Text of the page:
Happiness is… dessert before dinner.
When Dessert Professional Magazine, who has given me one of the best experiences of experiencing the Top 10 Pastry Chefs of America before, invited me to a dessert tasting, I was ecstatic. Located in the heart of Midtown New York, Il Gattopardo was a classic traditional Italian restaurant with a legacy of fine culinary cuisine, originating from different parts of regional Italy, but predominantly Sicily. Plus it was a sister property of The Leopard at Des Artistes, which I had visited aplenty before, owing to my love for the leopards that they represented! And the culinary prowess, of course.
1) Nocciole Piemontese
The multi-course dessert tasting by Chef Pietro Macellaro started with a Nocciole Piemontese: Bigné filled with hazelnut buttercream and praline. The spherical hazelnut puffed pastry of sorts was decadent, with creamy buttercream interlaced with glass-textured shards of hazelnut and praline, relaying an unexpectedly crunchy texture in every bite, with an unmissable hazelnut taste.
Like art on a plate, next up was the Controne: cream of Controne beans and vintage rum, fresh panna montata and pistachio wrapped with white chocolate and toasted almonds. We separately tasted the bean preserve, which was artistically embedded in pulled sugar on a spherical mound of panna cotta textured dessert on a bed of pistachio and white chocolate. The tastes married well with each other, the sweetness of the chocolate with an under-taste of rum, and the nuts as a textural balance. Obviously I enjoyed devouring the candy-shaped garnish the most.
With my addiction to all things chocolate, I was thrilled to see the Perlanera: Buffalo cream ricotta and homemade candied orange covered with a dark cocoa glaze and a cacao nib nougatine. Prominently citrusy in flavor, it was almost an optical illusion of sorts. The dark coating was gooey, bitter and luscious, giving way for a pale orange hued citrus buffalo cream. The taste could be eaten in isolation with the candied orange garnish too. The best part here was the trio of nougatine, a delectable crunch of Marou chocolate and brittle While not usually a fan of fruit and chocolate combinations, this one had a distinct combination of citrus and bitter which made it alluring.
4) Tropical Symphony
Taking a dramatic turn was the Tropical Symphony: crumbled praline ale mandorle layered with cream of fresh mango and lime, topped with passion fruit mousseline. Vertically proportioned to showcase three yellow and gold layers, and glistening with edible gold on top, I tasted them in isolation and collectively to see how the flavors transitioned. The praline contributed to texture, but the sequence of sweet mango to tangy passion fruit to citrusy lime was a clever take on unifying colors to relay distinct flavors. Truly like a musical, tropical symphony.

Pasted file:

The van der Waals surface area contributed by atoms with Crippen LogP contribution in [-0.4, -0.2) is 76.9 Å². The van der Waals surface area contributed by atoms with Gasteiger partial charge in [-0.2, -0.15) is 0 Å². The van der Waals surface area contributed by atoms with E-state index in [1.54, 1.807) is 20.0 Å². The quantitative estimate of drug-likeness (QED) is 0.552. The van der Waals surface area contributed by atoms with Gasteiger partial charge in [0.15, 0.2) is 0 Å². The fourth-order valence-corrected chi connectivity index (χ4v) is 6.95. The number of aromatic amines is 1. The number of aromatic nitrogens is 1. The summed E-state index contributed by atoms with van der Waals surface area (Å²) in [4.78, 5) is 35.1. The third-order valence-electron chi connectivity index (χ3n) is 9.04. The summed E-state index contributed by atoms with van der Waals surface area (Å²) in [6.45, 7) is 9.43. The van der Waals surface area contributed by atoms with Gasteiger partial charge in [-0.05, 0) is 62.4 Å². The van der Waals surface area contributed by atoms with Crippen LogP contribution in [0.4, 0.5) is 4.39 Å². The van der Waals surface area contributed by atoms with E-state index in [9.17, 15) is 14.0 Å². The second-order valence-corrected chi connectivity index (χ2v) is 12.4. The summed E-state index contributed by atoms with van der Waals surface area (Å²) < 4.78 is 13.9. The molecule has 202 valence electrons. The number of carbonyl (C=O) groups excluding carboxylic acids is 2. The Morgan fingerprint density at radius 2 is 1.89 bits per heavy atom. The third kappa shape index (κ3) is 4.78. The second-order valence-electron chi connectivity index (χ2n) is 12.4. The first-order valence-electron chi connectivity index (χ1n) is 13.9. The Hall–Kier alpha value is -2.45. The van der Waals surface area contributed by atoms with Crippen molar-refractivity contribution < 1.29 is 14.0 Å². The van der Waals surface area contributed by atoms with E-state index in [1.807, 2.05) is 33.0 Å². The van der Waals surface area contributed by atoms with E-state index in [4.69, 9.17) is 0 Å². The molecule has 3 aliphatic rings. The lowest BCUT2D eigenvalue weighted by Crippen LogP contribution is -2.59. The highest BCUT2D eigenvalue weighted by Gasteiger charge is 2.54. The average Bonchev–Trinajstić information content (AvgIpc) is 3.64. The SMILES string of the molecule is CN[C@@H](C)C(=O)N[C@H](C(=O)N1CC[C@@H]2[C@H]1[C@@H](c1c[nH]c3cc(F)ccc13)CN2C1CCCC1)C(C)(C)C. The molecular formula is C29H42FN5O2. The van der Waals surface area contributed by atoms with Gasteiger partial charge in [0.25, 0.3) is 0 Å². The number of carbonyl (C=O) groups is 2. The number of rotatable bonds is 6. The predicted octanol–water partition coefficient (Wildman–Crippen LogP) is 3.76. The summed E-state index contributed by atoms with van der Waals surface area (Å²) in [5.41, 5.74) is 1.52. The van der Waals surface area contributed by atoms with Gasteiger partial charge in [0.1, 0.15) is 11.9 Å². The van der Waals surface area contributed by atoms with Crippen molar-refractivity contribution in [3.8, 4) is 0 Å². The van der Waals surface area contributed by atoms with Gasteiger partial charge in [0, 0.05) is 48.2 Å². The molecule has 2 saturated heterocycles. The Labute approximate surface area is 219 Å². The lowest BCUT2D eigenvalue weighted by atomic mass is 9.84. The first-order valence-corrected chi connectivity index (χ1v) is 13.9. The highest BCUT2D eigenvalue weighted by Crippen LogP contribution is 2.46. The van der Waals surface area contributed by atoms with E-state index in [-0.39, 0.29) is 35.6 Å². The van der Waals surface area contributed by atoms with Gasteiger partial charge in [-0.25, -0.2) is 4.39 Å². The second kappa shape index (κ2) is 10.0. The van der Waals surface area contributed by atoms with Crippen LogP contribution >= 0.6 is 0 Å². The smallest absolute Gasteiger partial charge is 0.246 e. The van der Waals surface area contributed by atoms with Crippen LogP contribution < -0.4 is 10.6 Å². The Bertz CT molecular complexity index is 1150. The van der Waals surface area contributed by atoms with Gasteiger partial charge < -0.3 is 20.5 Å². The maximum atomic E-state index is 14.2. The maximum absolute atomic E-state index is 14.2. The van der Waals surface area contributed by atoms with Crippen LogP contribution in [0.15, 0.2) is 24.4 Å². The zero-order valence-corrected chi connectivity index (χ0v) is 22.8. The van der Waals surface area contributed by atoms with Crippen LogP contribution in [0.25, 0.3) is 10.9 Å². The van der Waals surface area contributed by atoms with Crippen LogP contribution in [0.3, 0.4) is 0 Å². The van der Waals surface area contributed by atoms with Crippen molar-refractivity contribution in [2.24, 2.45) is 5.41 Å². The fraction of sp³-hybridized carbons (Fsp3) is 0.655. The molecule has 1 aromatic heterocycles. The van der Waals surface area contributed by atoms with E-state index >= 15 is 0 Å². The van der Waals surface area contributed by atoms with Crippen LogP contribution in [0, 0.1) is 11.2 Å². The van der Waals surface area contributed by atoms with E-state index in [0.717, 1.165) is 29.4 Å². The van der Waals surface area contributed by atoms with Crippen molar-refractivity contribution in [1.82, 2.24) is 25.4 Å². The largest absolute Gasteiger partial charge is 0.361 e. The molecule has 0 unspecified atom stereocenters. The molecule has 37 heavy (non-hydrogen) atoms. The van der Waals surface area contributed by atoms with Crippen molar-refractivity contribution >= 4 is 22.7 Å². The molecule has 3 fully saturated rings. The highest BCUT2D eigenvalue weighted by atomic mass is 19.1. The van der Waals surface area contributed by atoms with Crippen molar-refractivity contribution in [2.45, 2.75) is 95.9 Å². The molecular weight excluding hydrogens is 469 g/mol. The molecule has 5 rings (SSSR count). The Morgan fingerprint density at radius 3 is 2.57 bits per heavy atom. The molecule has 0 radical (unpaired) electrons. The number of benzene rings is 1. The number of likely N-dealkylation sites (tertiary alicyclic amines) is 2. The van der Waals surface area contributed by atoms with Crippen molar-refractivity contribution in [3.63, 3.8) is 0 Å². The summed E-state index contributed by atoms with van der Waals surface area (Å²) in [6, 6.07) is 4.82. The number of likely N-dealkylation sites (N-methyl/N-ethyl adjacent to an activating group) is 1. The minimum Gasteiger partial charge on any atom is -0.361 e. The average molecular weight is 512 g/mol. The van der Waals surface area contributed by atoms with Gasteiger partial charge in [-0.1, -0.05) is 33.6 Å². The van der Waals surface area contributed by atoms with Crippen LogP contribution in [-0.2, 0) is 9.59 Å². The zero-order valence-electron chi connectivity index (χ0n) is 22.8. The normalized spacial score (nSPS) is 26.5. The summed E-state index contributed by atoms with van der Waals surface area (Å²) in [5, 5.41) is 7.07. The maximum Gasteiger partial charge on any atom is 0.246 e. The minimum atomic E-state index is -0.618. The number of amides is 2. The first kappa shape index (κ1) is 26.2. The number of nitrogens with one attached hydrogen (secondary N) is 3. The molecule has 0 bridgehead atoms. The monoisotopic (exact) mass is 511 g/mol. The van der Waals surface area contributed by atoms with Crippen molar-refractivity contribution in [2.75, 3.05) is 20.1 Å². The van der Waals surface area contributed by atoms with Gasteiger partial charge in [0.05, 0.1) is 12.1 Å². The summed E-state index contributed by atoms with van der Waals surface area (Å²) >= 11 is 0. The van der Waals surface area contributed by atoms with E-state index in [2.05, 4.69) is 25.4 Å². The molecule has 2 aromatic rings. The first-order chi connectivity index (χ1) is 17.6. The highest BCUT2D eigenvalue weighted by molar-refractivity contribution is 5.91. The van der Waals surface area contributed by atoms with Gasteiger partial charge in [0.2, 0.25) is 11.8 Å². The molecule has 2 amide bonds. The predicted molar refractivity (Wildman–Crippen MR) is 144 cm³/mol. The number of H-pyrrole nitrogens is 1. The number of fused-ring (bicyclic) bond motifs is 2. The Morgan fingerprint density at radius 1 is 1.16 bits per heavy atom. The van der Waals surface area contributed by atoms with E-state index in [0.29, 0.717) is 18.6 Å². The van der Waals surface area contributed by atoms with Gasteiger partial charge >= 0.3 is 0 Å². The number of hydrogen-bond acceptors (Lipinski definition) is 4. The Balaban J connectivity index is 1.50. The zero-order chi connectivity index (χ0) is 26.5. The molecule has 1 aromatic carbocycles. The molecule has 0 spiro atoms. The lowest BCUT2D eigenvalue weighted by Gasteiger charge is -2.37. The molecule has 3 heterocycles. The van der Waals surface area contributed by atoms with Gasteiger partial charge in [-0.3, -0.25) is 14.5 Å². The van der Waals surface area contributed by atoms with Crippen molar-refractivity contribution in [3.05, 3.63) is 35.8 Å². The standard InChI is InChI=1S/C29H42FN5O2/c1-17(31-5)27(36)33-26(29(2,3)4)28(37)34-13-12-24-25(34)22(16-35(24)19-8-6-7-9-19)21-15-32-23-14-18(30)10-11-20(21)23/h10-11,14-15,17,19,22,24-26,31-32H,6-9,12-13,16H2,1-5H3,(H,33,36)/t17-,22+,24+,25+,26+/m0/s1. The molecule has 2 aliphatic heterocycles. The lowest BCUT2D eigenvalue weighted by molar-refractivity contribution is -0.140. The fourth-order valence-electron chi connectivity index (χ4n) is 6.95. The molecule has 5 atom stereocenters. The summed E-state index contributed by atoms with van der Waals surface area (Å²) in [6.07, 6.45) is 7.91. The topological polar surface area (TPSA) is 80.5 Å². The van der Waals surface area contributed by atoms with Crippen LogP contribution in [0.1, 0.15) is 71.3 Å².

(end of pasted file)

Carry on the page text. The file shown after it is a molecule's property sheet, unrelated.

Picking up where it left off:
5) Chocolate Mousse
Almost like a palette cleanser, the next course went back into the chocolate devotion landscape with a Chocolate Mousse: Marou Vietnam 65% dark chocolate mousse on a crunchy nocciola biscotto. Another one of those architecturally vertical desserts, this one had a lickable layer of chocolate in the center, bordered by a crunchy base layer and a Marou chocolate top embelished with honey and gold. It tasted divine, with pure dark chocolate in every mouthful. A piece of the source chocolate on the side showcased it’s purity and dedication to the craft.
6) Kopi Luwak
And to end the official six course dessert tasting was a Kopi Luwak: almond tartelette with coffee scented ganache, filled with panna montana of kopi luwak beans. The thing I learned here was that the ‘kopi luwak’ coffee bean is harvested from the excretion of the civic cat after it snacks on coffee berries, and is one of the most expensive and musky beans one has ever tasted! The tart had a strong coffee scent and the beans were interlaced with the vanilla to give a rendition of what felt like a cappuccino dessert. Decadent, and worth every morsel.
The culmination of the meal was not an official course, but an homage to whatChef Pietro Macellaro called his labor of love and dedicated most of his time and craftsmanship to. It was two cakes, almost like fruit cakes, but softer and luscious in texture, almost like a pillowcase. These were the Panifico & Panettone; the former was scented with vintage rum and while Cilento figs with candied orange, while the latter was filled with candied Vesuvius apricot. With ingredients sourced from Italy, the rum cake had a prominent rum scent and flavor, marrying well with the orange. The apricot cake rendered a dry sweetness, almost like wine, to the delicate sponge cake.
Happy as a sugar infused honeybee, I was ready to book my next trip to the inlands of Italy to explore its culinary roots. Fairly immediately.